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Chapter-09 Cranial Nerves

BOOK TITLE: Neurology

Author
1. Kenkre Rajendra B
ISBN
9788184489477
DOI
10.5005/jp/books/11181_9
Edition
1/e
Publishing Year
2010
Pages
25
Author Affiliations
1. Goa, India
Chapter keywords

Abstract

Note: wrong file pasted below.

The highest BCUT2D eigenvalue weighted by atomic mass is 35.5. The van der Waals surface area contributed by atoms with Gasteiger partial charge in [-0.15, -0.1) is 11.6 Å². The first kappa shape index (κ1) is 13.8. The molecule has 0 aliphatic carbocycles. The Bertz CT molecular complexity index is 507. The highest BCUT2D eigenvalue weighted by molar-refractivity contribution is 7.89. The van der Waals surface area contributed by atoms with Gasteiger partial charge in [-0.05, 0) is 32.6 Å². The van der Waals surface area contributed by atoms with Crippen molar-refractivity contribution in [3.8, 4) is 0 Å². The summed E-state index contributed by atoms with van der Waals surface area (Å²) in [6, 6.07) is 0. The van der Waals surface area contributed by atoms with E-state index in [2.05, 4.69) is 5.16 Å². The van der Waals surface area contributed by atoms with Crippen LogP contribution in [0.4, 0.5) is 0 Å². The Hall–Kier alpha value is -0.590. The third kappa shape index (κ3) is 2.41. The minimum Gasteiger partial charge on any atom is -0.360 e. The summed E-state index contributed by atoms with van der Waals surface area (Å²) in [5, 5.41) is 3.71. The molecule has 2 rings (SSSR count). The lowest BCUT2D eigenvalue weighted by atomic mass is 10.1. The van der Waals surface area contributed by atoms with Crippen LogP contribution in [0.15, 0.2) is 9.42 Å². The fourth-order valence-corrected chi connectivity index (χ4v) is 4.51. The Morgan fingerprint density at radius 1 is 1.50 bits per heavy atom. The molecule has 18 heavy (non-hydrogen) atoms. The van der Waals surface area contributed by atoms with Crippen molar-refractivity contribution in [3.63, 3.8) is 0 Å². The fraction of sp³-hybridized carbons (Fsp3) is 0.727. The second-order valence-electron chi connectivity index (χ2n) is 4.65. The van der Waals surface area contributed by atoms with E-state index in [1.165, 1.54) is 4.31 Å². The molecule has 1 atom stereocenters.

Olfactory nerve anosmia is commonly caused by trauma and fracture, cribriform plate of the ethmoid bone other causes are Korsakoffs syndrome thalamic lesion Alzeihmers disease, Parkinson disease, tumors-olfactory groove meningiomas, Glioma of the Frontal Lobe Carcinomatosis of the Meninges. Olfactory Hallucinations may be manifestation of complex partial seizures. Optic nerve, Blood supply. There occurs an area of watershed between central retinal artery (Ophthalmic) and posterior ciliary arteries (external carotid) In 80% of individuals this area is above the dorsum sellae in 5% cases it is prefixed overlying anterior margin of sella and in the remaining percentage of population it lies over the Diaphragm sella. Near the optic chiasma the optic nerve is supplied by the carotid and anterior cerebral artery, proximally it is supplied by the ophthalmic artery. Lateral geniculate body is supplied medially by anterior choroidal artery and laterally posterior choroidal artery. Optic radiations are supplied by middle cerebral and posterior cerebral artery. Ischaemia of the Chiasm occurs either due to pressure of the aneurysm or clipping central retinal artery. Emboli arise from Carotid atheroma, arch of the aorta and heart valves. Ischemic optic neuropathy. Sudden loss of vision no recovery, flame shaped hemorrhages in the edematous region of the disk. Papilloedema. Another important condition affecting the optic nerve is delayed effect (1-5 ) years of X-RT which affects the endothelium. Causes of 3rd nerve damage: Trauma, Neoplasms, Muscular Dystrophy, Mitochondrial disease, neuromuscular disease, infections, diabetes, Wernicke Korsakoff’s syndrome Miller Fisher syndrome variation of Guillian Barre syndrome, chronic inflammatory demyelinating Neuropathy, Trochlear nerve Lesion. Arteritis, Diabetes, Granulomas, Lambert Eaton syndrome, syphilis, Herpes Zoster superior cerebellar artery stroke. Abducens Nerve Lesions, Fracture at the base of the brain, fracture of the temporal bone, Neoplasms primary, metastatic, Gradenigo’s syndrome, Multiplesclerosis, CIDP. Trigeminal Nerve Lesions: Dental treatment surgical trauma, tumors schwanncell origin trigeminal Neuroma. Nasopharyngeal cancer, Wallenbergs syndrome cavernous sinus Aneurysm, internal carotid artery aneurysm, Trigeminal Neuralgia usually idiopathic, in young people it may be manifestation of multiple sclerosis, Syphilis: Lateral sinus Thrombosis, syringobulbia, Brainstem glioma. The lesion may affect all divisions of Trigeminal Nerve or one or two divisions in isolation. Seventh nerve Facial nerve Bell’s Palsy: Common Neurological disorder, Acute Lower Motor Neuron Facial Palsy. Predisposing causes include diabetes, hypertension, steroids in doses of 30 mg if started early and continued for 2 weeks are helpful in hastening the recovery which may occur within 2 to 6 months. Herpes zoster syndrome, Ramsay Hunt syndrome eruption of vesicles around external auditory meatus and over the mastoid process. Lower motor neuron palsy. Upper motor neuron facial weakness, internal capsule infarction, lacunar infarction, tumor cerebral hemispheres such as glioma, meningioma when the nerve is affected at the nucleus fascicle by head trauma, infection such as tuberculosis, basal meningitis, syphilis, associated features are 5th, 6th nerve palsies. VIIIth cranial nerve acoustic neuroma: it originates from the vestibular portion of VIIIth Nerve in the internal auditory canal. It is characterized by progressive sensorineural hearing loss, vertigo, ipsilateral unsteadiness if V, VI, VII nerves affected weakness and loss of taste anterior 2/3 tongue and sometimes decreased corneal reflex. If tumor extends posteriorly cranial nerve IX may be involved resulting in dysphagia and absent pharyngeal reflex, involvement of cranial nerve X may result in hoarseness where as the involvement of XI cranial nerve may result in the weakness of muscles like trapezius and sternomastoid Romberg’s sign and finger nose finger test may be positive. Nystagmus is horizontal, rotatory fast component of nystagmus to opposite side may be present. Vagus Nerve, Jugular foramen syndrome: Since IX, X and XI nerve exit the cranial vault through the jugular foramen damage to the nerves due to tumor basal meningitis compromises functions of these nerves; symptoms include loss of taste in the posterior two third of the tongue, paralysis of the vocal cords, palate, pharynx and paralysis of the trapezius and sternomastoids.

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